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Civil Service

New beginnings in the Civil Service world of wellbeing

Image of sunshine breaking through trees

Wellbeing is at the heart of Civil Service culture, and post-pandemic, it has never been more important. Sarah Healey, the new Health and Wellbeing Champion, lauds our recent achievements and looks ahead to new priorities including the upcoming Civil Service Mental Health and Wellbeing Conference.

Our wellbeing is vital to every aspect of our lives so I’m very pleased to take up the role of Civil Service Wellbeing Champion. This is in addition to my role as Disability Champion, which has been very fulfilling over the last year, but on which there remains much more to do. I’ve learned so much from meeting disabled colleagues, champions, and networks, and am looking forward to doing the same on health and wellbeing.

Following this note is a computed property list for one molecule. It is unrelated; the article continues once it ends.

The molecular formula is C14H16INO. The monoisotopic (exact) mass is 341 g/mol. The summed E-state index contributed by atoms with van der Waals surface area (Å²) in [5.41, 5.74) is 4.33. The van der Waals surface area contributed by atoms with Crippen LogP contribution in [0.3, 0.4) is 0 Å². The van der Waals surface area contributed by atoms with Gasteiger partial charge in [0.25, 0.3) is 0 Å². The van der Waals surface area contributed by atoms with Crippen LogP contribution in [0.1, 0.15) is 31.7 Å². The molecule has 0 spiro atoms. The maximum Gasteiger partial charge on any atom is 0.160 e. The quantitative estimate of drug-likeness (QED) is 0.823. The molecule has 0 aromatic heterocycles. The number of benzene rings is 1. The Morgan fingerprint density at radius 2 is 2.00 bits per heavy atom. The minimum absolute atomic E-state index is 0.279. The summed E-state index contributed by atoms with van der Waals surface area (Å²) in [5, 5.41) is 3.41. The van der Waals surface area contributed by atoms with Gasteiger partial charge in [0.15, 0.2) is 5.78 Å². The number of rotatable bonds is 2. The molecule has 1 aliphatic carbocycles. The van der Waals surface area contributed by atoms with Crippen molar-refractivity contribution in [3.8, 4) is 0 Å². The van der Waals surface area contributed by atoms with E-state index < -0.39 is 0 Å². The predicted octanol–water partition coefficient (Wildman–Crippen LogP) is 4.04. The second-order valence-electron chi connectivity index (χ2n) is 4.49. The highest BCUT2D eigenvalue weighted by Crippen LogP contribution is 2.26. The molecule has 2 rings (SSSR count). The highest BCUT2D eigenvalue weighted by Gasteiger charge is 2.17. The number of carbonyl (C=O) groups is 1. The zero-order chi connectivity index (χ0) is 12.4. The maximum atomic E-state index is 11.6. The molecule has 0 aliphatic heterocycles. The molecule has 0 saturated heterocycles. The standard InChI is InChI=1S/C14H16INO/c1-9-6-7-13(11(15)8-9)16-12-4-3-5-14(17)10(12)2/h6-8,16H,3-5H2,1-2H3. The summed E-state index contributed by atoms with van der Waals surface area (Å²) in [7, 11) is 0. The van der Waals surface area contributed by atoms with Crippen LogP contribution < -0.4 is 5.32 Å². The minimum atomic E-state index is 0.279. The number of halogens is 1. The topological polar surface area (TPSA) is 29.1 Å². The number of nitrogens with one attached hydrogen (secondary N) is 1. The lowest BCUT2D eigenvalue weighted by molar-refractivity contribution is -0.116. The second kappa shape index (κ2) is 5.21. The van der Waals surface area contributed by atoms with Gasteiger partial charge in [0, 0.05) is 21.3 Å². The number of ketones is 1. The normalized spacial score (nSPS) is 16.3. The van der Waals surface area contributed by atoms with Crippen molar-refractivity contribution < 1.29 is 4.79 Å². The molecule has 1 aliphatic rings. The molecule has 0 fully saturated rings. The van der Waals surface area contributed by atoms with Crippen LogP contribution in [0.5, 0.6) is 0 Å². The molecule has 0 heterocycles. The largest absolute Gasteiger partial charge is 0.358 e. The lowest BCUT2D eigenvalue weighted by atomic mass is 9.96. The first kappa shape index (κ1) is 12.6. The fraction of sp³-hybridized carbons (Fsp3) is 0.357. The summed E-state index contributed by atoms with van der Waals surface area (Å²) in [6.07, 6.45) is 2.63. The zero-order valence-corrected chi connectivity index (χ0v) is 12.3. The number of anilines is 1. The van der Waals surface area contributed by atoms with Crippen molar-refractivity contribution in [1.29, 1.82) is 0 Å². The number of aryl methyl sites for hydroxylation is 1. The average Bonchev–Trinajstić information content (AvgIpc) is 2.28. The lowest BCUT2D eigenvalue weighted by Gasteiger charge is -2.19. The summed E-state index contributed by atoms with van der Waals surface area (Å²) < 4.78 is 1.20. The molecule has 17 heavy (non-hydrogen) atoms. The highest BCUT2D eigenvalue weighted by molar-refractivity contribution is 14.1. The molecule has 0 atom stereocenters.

Sarah Healey, Permanent SecDMCS
Sarah Healey Permanent Secretary, DMCS

We all have different ways of looking after our wellbeing - some of which have been quite hard to keep up over the last 18 months. Everything I do to maintain my own are things which I find a lot of fun, but when it comes to making sure they happen, I take it very seriously indeed! 

That’s because when we feel our best, we’re able to achieve more and feel more fulfilled and purposeful. This is about both our physical and mental health and wellbeing - both are important to be at our best.